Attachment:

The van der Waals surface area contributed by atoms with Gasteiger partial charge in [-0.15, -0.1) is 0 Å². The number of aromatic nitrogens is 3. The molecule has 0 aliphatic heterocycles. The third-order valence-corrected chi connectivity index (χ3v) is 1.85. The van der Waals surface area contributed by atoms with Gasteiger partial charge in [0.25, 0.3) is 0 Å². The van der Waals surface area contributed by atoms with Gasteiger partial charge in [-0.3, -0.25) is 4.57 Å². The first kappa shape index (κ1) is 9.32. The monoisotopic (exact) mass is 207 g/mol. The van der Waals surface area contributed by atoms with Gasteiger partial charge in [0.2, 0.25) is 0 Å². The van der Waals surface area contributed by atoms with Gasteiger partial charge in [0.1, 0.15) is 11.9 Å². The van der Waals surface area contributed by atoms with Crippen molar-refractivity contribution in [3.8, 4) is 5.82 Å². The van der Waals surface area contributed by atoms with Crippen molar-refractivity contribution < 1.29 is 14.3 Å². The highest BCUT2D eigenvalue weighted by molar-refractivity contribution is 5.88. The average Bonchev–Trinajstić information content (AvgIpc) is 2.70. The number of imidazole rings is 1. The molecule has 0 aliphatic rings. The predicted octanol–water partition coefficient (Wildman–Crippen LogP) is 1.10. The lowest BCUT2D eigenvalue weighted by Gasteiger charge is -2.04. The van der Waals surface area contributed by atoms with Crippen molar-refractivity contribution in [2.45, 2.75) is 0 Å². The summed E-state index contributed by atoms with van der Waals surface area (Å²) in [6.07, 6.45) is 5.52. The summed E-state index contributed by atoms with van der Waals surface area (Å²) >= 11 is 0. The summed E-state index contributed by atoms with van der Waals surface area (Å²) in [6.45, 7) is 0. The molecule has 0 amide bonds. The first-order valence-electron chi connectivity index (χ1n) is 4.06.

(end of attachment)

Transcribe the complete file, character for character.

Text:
The van der Waals surface area contributed by atoms with Gasteiger partial charge in [-0.15, -0.1) is 0 Å². The number of aromatic nitrogens is 3. The molecule has 0 aliphatic heterocycles. The third-order valence-corrected chi connectivity index (χ3v) is 1.85. The van der Waals surface area contributed by atoms with Gasteiger partial charge in [0.25, 0.3) is 0 Å². The van der Waals surface area contributed by atoms with Gasteiger partial charge in [-0.3, -0.25) is 4.57 Å². The first kappa shape index (κ1) is 9.32. The monoisotopic (exact) mass is 207 g/mol. The van der Waals surface area contributed by atoms with Gasteiger partial charge in [0.2, 0.25) is 0 Å². The van der Waals surface area contributed by atoms with Gasteiger partial charge in [0.1, 0.15) is 11.9 Å². The van der Waals surface area contributed by atoms with Crippen molar-refractivity contribution in [3.8, 4) is 5.82 Å². The van der Waals surface area contributed by atoms with Crippen molar-refractivity contribution < 1.29 is 14.3 Å². The highest BCUT2D eigenvalue weighted by molar-refractivity contribution is 5.88. The average Bonchev–Trinajstić information content (AvgIpc) is 2.70. The number of imidazole rings is 1. The molecule has 0 aliphatic rings. The predicted octanol–water partition coefficient (Wildman–Crippen LogP) is 1.10. The lowest BCUT2D eigenvalue weighted by Gasteiger charge is -2.04. The van der Waals surface area contributed by atoms with Crippen molar-refractivity contribution in [2.45, 2.75) is 0 Å². The summed E-state index contributed by atoms with van der Waals surface area (Å²) in [6.07, 6.45) is 5.52. The summed E-state index contributed by atoms with van der Waals surface area (Å²) >= 11 is 0. The summed E-state index contributed by atoms with van der Waals surface area (Å²) in [6.45, 7) is 0. The molecule has 0 amide bonds. The first-order valence-electron chi connectivity index (χ1n) is 4.06.